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2610 Lorne Ave
Saskatoon, SK

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Winning the Prairie Gamble -
First World War

Wheat for War

On August 4, 1914, Britain declared war on Germany. This meant Canada, too, was at war. Canadians joined the armed forces in large numbers. Many of these volunteers were Saskatchewan farmers. Women, children and the unemployed stepped in to run the farms. In 1915, Saskatchewan harvested the largest crop in the province’s short history.

Canada’s allies needed wheat. As the price rose, more and more land was seeded to wheat. In 1917, the federal government created a marketing body to control the sale of wheat and fixed the price at three times the pre-war price. But prices for farm machinery also went up and the wages for agricultural labourers doubled.
In 1917, the federal government introduced conscription or compulsory military service because more men were needed on the front. Farmers, however, were granted an exemption because their work was essential to the war effort. By the end of the war on November 11, 1918, Saskatchewan had contributed over 40,000 men to the war effort. Nearly 5,000 had died.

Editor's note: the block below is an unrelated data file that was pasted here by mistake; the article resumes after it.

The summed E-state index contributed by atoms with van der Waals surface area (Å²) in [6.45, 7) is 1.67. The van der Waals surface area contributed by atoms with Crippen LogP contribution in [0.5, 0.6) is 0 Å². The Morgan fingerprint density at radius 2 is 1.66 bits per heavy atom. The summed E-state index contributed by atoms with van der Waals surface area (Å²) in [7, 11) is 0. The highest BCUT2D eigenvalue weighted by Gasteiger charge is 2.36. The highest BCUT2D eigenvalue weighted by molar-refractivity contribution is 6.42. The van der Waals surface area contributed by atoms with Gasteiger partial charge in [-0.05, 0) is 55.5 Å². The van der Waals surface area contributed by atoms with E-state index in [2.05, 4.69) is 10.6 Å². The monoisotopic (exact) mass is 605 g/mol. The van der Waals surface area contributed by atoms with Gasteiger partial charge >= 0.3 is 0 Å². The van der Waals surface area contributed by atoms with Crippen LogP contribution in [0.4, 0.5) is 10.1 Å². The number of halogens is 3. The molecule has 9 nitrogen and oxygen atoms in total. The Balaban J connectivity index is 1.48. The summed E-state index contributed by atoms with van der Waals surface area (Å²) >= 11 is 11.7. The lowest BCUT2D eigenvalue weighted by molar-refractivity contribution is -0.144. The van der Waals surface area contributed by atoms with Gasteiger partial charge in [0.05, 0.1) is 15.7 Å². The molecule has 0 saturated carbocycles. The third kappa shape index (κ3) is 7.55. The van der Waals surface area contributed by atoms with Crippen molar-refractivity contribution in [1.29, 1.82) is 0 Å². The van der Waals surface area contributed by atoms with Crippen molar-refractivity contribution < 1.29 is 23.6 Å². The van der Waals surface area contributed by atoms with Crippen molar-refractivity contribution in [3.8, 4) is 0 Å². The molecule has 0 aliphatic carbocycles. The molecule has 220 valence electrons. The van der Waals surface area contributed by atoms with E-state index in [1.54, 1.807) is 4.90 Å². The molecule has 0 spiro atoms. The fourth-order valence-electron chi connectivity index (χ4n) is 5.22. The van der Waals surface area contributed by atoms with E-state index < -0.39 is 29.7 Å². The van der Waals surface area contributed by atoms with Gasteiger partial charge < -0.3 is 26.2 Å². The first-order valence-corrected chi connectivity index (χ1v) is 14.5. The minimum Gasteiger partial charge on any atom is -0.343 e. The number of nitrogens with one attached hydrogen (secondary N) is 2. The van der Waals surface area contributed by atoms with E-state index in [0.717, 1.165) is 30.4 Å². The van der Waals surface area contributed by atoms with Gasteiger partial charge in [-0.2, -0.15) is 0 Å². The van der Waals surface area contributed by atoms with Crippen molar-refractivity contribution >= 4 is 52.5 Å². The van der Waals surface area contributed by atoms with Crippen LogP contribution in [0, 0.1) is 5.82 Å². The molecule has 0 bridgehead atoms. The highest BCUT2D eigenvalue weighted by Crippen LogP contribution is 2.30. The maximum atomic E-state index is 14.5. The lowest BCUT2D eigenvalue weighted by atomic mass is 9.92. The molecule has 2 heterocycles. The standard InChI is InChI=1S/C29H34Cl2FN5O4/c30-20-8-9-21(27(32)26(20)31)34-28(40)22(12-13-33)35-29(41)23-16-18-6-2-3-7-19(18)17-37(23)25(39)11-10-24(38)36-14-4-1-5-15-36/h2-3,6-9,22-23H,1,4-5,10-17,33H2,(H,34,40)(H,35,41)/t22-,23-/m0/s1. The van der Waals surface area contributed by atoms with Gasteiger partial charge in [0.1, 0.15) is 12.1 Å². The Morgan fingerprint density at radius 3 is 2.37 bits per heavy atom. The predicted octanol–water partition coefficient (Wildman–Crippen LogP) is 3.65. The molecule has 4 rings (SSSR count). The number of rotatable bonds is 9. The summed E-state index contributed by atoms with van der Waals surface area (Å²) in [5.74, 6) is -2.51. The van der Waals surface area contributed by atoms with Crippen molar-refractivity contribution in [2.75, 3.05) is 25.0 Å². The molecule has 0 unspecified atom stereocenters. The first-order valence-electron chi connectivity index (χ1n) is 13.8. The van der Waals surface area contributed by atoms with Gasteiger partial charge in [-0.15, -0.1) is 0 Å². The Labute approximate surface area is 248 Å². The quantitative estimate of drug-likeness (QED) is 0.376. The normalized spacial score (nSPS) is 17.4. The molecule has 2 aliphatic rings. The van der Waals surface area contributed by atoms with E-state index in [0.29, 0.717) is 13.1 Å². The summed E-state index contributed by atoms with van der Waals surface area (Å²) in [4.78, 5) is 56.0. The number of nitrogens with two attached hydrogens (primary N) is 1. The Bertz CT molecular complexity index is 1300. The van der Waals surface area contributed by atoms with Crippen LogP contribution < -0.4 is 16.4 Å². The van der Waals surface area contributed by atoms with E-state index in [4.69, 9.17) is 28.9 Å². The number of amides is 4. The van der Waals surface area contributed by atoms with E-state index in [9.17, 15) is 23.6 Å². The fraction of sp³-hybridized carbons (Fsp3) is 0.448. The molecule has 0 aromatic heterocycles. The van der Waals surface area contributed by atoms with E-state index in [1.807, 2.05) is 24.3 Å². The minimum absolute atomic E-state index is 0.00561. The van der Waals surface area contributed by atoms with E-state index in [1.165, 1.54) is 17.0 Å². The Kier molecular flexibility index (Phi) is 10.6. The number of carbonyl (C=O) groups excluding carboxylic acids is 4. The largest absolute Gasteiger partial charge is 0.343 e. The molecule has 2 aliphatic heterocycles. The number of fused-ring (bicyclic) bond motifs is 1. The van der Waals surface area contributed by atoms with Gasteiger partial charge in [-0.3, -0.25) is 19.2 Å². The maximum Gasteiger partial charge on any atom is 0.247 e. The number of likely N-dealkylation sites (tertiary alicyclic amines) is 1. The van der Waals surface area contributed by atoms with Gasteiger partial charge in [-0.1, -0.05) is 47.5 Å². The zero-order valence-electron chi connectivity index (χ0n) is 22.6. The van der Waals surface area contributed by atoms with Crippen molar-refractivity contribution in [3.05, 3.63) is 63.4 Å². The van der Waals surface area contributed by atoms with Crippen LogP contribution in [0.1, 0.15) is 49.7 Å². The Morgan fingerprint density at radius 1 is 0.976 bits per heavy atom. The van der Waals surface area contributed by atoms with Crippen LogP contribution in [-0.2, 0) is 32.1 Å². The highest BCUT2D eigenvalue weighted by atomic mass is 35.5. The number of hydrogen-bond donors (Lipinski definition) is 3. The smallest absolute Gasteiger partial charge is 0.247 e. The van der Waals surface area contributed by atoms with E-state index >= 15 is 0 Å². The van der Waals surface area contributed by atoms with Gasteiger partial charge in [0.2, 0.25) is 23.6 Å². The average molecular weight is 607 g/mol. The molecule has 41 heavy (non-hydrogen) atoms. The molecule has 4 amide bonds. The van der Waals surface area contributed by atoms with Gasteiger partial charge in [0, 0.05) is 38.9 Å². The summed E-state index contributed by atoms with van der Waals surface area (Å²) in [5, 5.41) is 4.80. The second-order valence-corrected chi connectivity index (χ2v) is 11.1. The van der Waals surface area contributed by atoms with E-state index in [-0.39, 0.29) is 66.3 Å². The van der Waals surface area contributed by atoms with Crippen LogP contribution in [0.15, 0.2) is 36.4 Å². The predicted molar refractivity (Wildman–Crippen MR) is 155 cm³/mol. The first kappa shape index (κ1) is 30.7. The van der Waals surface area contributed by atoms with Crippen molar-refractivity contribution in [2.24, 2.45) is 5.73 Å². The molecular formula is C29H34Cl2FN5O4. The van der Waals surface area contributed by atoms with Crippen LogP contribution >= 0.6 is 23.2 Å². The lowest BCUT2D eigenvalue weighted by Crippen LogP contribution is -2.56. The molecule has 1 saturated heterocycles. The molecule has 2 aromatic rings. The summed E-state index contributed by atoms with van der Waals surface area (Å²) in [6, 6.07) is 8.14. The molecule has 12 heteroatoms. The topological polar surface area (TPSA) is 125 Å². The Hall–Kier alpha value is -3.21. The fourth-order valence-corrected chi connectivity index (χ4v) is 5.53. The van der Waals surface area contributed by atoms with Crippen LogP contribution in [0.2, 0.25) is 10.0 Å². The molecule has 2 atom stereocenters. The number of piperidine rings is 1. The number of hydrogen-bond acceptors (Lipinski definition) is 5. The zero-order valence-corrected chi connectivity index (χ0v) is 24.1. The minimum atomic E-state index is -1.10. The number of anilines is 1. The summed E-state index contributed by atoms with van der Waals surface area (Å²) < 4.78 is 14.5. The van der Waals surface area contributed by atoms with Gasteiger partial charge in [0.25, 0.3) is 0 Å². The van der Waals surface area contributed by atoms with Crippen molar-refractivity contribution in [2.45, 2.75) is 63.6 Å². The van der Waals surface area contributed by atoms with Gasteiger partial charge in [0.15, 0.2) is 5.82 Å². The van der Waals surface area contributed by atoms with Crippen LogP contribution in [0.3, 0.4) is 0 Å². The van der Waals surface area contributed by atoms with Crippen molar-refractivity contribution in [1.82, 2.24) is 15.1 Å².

After the war, many veterans returned to their Saskatchewan farms and tried to pick up their normal lives again. But would any of them ever forget the horrors they had seen in the trenches of north-eastern France?

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